## Types of Operators in Excel

There are four kinds of operators for calculation. They are:

- Arithmetic
- Comparison
- Text concatenation
- Reference

**Arithmetic Operators:**

We use the arithmetic operators to execute fundamental mathematical operations, including addition, subtraction, multiplication, and division, as well as to combine numbers and obtain numerical outputs. We covered them in the later sections of this article.

**Comparison Operators:**

You can compare two values using the comparison operators. These operators compare two values, and the outcome is a logical value that can be either **TRUE** or **FALSE**. Comparison operators are: Equal symbol (=), Greater than symbol (>), Less than symbol (<), Greater than or equal to a symbol (>=), Less than or equal to a symbol (<=), and Not equal to a symbol (<>).

**Text Concatenation Operators:**

To combine or concatenate two or more text strings into a single piece of text, use the ampersand (**&**) operator.

**Reference Operators:**

We can combine ranges of cells for calculations with these operators.

The reference operators are: **Colon (:)**, **Comma (,)**, **Space**, **Pound (#) **and **At (@)**.

## Arithmetic Operators in Excel

There are 6 basic arithmetic operators in Excel. They are:

**+ (Addition Operator)****– (Minus Operator)***** (Multiplication Operator)****/ (Division Operator)****^ (Exponent Operator)****% (Percentage Operator)**

In the following sections of this article, we will show examples of these arithmetic operators in Excel. The following image shows the arithmetic operators with short descriptions and applications.

**1. Plus (+) Operator**

The plus operator adds two or more numbers. However, whenever you enter a formula in Excel, you can’t just type **2+2 **in a cell to get the summation result between **2 **and **2**. You have to put an Equal (**=**) symbol at the beginning of the formula.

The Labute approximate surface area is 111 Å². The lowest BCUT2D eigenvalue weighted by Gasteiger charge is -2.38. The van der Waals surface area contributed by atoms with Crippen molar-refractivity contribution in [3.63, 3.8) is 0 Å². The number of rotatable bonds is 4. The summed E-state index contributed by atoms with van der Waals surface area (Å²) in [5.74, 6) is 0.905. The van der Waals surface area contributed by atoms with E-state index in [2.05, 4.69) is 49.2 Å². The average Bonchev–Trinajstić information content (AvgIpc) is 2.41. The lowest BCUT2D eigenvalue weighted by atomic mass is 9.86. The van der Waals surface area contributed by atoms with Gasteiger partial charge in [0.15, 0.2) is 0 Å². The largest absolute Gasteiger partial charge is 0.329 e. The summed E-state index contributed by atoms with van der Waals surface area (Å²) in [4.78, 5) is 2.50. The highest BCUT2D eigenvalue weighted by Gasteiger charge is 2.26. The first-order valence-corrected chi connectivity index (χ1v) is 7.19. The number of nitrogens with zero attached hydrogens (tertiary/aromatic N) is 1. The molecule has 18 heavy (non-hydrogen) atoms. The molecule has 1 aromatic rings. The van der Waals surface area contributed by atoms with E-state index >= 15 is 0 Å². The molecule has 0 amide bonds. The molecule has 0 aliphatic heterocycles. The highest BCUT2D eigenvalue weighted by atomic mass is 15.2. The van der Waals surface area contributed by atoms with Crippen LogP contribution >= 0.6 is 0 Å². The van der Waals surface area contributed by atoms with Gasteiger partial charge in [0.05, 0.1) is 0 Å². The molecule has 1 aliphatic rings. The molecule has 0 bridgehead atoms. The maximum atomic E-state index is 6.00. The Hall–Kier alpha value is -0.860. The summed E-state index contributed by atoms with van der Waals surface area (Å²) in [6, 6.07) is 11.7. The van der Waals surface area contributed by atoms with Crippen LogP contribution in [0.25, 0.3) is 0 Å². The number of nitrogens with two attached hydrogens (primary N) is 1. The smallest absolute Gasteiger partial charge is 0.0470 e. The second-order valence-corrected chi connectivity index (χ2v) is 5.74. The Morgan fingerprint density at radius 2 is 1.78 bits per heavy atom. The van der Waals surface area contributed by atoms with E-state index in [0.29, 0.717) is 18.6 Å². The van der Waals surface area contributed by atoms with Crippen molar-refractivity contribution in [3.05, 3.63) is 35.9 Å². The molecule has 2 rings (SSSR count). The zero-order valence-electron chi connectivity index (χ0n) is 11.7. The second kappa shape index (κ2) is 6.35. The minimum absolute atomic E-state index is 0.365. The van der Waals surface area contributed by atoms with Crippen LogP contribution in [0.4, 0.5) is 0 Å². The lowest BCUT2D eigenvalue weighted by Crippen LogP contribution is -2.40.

The following image shows how to add two numbers using the plus operator in Excel.

In the image above, you can see that we can add two numbers either by hard coding or referencing cells that contain numbers. Here, the numbers are in the **C4 **and **D4 **cells. Adding the cell references **C4 **and **D4 **will return the sum value.

Moreover, you can use the plus operator multiple times to add multiple numbers.

**2. Minus (-) Operator**

The use of the minus operator is similar to the plus operator. Follow the image below.

You can also use an algebraic expression to subtract a number from another in Excel. Here is the image below.

**3. Multiplication (*) Operator (Asterisk)**

The following picture shows how to apply the asterisk (*****) symbol to multiply two numbers.

Like the addition and subtraction procedures, you can use the numbers directly or reference the cells for multiplication.

**4. Division (/) Operator**

In the image, you will see how division works in an Excel workbook.

**5. Exponent Or Circumflex (^) Operator**

The exponent operator shows the power of a number. We want to find the cube value of 8 or 8 to the power of 3. Follow the image below to see how to calculate this value.

**6. Percentage (%) Operator**

The percentage operator shows a number as a fraction of 100. However, if you use the percentage operator with a number, you will see a decimal number. You need to change the number format to **Percentage **to show the number in percentage.

**Note:**All the operators mentioned in their applications can also be done using Excel’s mathematical functions. Working with mathematical functions will be much easier if your dataset consists of a huge set of numbers. If you want to know more about mathematical functions, please review article 44, Mathematical Functions in Excel.## VBA Arithmetic Operators in Excel

**1. Operators for Mathematical Calculations**

**Steps:**

- We created some buttons to calculate addition, subtraction, multiplication, etc. See the image below.

- To create the buttons, select
**Developer**>>**Insert**>>**Button**from the**Form Controls.**Give the buttons suitable names.

- Press
**Alt + F11**to open the**VBA**editor window. - Select
**Insert**>>**Module**to open a**Module**.

- Enter the code below in the